Ian Payne 4am - 7am
PM brings back work from home guidance and more face mask rules in 'Plan B' Covid measures
8 December 2021, 18:11 | Updated: 8 December 2021, 21:09
Boris Johnson has announced new Plan B Covid restrictions to slow the spread of the Omicron variant.
Listen to this article
Workers in England have been asked to work from home where possible from Monday, new face mask rules are coming in and revellers at some events will need to use the NHS Covid pass.
Speaking in the now-infamous Downing Street briefing room, in the wake of the fury at a leaked video of No10 staff joking about a Christmas party last year, Mr Johnson said he wanted to "buy ourselves the time to get yet more boosters into arms".
It follows a torrid day for the PM who has continued to say he is assured guidance was followed in December last year, but an investigation will take place.
He was also accused of attempting a "diversionary" tactic by announcing the Plan B contingency measures by one of his own MPs, which he rejected.
Mr Johnson said it is "increasingly clear Omicron is growing much faster than the previous Delta variant, and it's spreading rapidly all around the world" and it can't be assumed it is less severe.
He has reintroduced work from home guidance, with employers asked to use the rest of the week to put a plan together. The guidance will come in from Monday.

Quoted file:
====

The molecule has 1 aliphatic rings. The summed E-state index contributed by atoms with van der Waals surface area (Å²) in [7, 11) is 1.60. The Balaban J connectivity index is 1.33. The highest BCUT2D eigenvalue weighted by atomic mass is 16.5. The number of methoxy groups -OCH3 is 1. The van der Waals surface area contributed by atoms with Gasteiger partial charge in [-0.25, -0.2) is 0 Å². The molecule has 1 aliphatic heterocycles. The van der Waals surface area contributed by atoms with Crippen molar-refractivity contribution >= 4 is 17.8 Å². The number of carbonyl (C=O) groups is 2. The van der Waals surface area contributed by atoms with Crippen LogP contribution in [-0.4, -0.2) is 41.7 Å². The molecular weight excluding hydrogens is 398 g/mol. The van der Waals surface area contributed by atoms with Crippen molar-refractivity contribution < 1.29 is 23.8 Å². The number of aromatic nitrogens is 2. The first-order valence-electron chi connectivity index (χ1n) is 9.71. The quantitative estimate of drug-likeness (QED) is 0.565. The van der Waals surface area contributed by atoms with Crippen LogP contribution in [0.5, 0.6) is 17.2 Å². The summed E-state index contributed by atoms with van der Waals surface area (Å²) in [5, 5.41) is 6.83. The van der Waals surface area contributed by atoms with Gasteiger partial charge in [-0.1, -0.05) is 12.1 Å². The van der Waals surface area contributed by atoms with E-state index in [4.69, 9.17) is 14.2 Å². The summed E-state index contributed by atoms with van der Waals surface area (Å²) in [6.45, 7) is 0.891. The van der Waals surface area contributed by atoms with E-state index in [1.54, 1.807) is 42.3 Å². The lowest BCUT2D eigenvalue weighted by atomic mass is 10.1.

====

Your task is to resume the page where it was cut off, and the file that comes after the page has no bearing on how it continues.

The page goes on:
From Friday, masks will be needed in "most" public venues including cinemas and theatres and the NHS Covid pass will be needed in nightclubs and venues with large crowds.
This includes unseated indoor venues with more than 500 people, unseated outdoor venues with more than 4,000 people and venues with more than 10,000 people.
Pubs and restaurants are exempt from this.
The new measures apply to England but Mr Johnson pledged to work with the devolved administrations on tackling the variant.
"We're seeing growth in cases here in the UK that now mirrors the rapid increases previously seen in South Africa," the PM said.
"And South Africa is also seeing hospitalisations roughly doubling in a week.
"Meaning that we can't yet assume that Omicron is less severe than previous variants, so while the picture may get better, and I sincerely hope that it will, we know that the remorseless logic of exponential growth could lead to a big rise in hospitalisations and therefore, sadly, in deaths.
"And that's why it is now the proportionate and the responsible thing to move to Plan B in England while continuing to work closely with our colleagues in the devolved administrations so we slow the spread of the virus, buy ourselves the time to get yet more boosters into arms, especially in the older and more vulnerable people, and understand the answer to the key outstanding questions about Omicron."
Chris Whitty, the chief medical officer for England, said Omicron cases had been in young people but it was feared they would rise up the ages.
He added there was an "incredibly steep" increase in cases in South Africa, where Omicron was first detected, and "we are now seeing this translate into increases in hospitalisations".
The Government has already introduced some measures, including requiring arrivals to the UK to show negative Covid tests, to slow Omicron's spread.